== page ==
Fm:

Dispatcher, Fleet Manager, Driver Manager

The primary person a driver communicates with at his/her company. A dispatcher can play many roles, depending on the company's structure. Dispatchers may assign freight, file requests for home time, relay messages between the driver and management, inform customer service of any delays, change appointment times, and report information to the load planners.

HOS:

Hours Of Service

HOS refers to the logbook hours of service regulations.

OWI:

Operating While Intoxicated

TNT:

Trainer-N-Trainee

Prime Inc has their own CDL training program and it's divided into two phases - PSD and TNT.

The PSD (Prime Student Driver) phase is where you'll get your permit and then go on the road for 10,000 miles with a trainer. When you come back you'll get your CDL license and enter the TNT phase.

The TNT phase is the second phase of training where you'll go on the road with an experienced driver for 30,000 miles of team driving. You'll receive 14¢ per mile ($700 per week guaranteed) during this phase. Once you're finished with TNT training you will be assigned a truck to run solo.

PackRat's Comment
member avatar

As far as selection and getting food OTR , these trucks can go to the majority of WalMarts for shopping. Plenty of selection coast to coast.

OTR:

Over The Road

OTR driving normally means you'll be hauling freight to various customers throughout your company's hauling region. It often entails being gone from home for two to three weeks at a time.

Liz D.'s Comment
member avatar

I always have plenty to eat. I got one of those galanz microwave convection and air fry ovens. I eat steak chicken pork you make it plus you can make a cake on it ( haven’t tried yet) plus I have a crock pot and a little George Forman so I eat well and shop Walmart’s and some of the quick stops in Wisconsin are mini grocery stores. Cheese curds a plus lol.

As far as working for a lease operator it can be more money and bonuses and time off depending on what they want to offer and you can still be a company driver (from what I understand somebody correct me if I’m wrong on this) .

As far as selection and getting food OTR , these trucks can go to the majority of WalMarts for shopping. Plenty of selection coast to coast.

OTR:

Over The Road

OTR driving normally means you'll be hauling freight to various customers throughout your company's hauling region. It often entails being gone from home for two to three weeks at a time.

HOS:

Hours Of Service

HOS refers to the logbook hours of service regulations.
Stoug Danhope's Comment
member avatar

Yeah I'm sure it will get better for the food thing once I go solo but my trainers truck has 1 small cabinet for my stuff and no fridge or anything and he doesn't go to Walmart with his truck except for extremely rare circumstances. He's terrified of getting booted at Walmart or towed and also won't drop and lock trailers at truck stops or prime terminals to bobtail. He's pretty afraid of getting off anywhere but truck stops, customers, or prime terminals. Which leads me to another question too. He says that prime will withhold mileage payment if you route outside of qualcomm gps route. So say you take a wrong exit and don't turn around but it is only a 20-30 mile detour back to your route or there is a bad storm or traffic and you route yourself 50-100 miles around it. In this case prime would supposedly give you a hard time about getting your paycheck. I'm pretty certain this is a complete lie but figured someone here could answer that. I'm sure they don't want you wasting fuel and they won't pay you for anything more than dispatch miles but that seems not only illegal but extremely unlikely.

Bobtail:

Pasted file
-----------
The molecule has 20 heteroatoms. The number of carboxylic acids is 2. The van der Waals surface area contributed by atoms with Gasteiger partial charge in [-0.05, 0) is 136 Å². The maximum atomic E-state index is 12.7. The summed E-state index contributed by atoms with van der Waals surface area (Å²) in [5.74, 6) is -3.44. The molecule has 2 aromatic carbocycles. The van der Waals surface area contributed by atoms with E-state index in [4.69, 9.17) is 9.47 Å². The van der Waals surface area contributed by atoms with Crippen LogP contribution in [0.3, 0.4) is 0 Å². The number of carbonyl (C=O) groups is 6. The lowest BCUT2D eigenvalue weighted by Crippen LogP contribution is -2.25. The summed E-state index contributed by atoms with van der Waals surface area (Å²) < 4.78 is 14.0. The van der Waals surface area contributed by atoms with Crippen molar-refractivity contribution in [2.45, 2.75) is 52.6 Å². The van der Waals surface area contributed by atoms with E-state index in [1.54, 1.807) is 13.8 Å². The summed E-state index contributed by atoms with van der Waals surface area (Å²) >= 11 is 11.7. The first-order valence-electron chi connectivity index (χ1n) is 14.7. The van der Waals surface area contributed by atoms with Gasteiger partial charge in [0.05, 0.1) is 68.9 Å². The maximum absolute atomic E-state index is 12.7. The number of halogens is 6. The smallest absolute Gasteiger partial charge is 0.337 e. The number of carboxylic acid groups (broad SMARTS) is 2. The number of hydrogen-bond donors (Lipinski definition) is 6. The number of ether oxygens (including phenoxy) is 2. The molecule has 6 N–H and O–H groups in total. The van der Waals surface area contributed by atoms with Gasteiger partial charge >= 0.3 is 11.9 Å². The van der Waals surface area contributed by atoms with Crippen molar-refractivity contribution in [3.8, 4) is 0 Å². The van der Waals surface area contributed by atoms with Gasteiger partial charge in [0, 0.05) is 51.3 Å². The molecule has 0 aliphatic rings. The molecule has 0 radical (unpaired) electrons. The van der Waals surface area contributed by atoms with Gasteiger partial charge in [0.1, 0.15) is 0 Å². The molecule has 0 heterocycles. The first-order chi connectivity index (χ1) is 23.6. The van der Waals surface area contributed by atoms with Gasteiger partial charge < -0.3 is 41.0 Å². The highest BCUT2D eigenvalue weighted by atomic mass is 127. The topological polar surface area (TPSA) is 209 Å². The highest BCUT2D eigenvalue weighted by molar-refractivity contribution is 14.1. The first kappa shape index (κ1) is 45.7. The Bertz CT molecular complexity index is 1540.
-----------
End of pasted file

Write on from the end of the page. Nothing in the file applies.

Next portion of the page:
"Bobtailing" means you are driving a tractor without a trailer attached.

Terminal:

A facility where trucking companies operate out of, or their "home base" if you will. A lot of major companies have multiple terminals around the country which usually consist of the main office building, a drop lot for trailers, and sometimes a repair shop and wash facilities.

Qualcomm:

Omnitracs (a.k.a. Qualcomm) is a satellite-based messaging system with built-in GPS capabilities built by Qualcomm. It has a small computer screen and keyboard and is tied into the truck’s computer. It allows trucking companies to track where the driver is at, monitor the truck, and send and receive messages with the driver – similar to email.
Rob D.'s Comment
member avatar

I'm new at this so my experience is pretty limited. But with my fleet manager I haven't heard one peep regarding my route. I generally follow my Garmin because the navigo likes to take me on longer routes. I have gone out of Route by 10 20 30 miles before and have never heard any comment from dispatch

Fleet Manager:

Dispatcher, Fleet Manager, Driver Manager

The primary person a driver communicates with at his/her company. A dispatcher can play many roles, depending on the company's structure. Dispatchers may assign freight, file requests for home time, relay messages between the driver and management, inform customer service of any delays, change appointment times, and report information to the load planners.
Stoug Danhope's Comment
member avatar

Seeking some input here, I've kept quiet and not really been the sqeaky wheel to anyone other than requesting flatbed but an issue with my trainer is getting a bit out of hand. See, he uses **** jugs during his 10 hour breaks while I'm driving and since he urinates while in a moving truck there has been some spills. And I guess the last one was of a decent amount because the smell in the bottom bunk is so nauseating I've had about 4 hours sleep in the last 2 shifts. The mold from it is also really starting to smell. It's to the point where after laying back there for 5-6 hours my throat has been irritated to feeling like I've swallowed glass. I can't sleep on the top bunk from the movement but try to anyways. I've been reluctant to ask for a new trainer because the couple few I've met out here seem far nastier but I'm getting close to nodding off constantly during my shift. We were getting so much sitting time I could sleep on the top bunk sitting still and manage because the smell is far less up there.

Advice?

PackRat's Comment
member avatar

Ask for a new trainer immediately.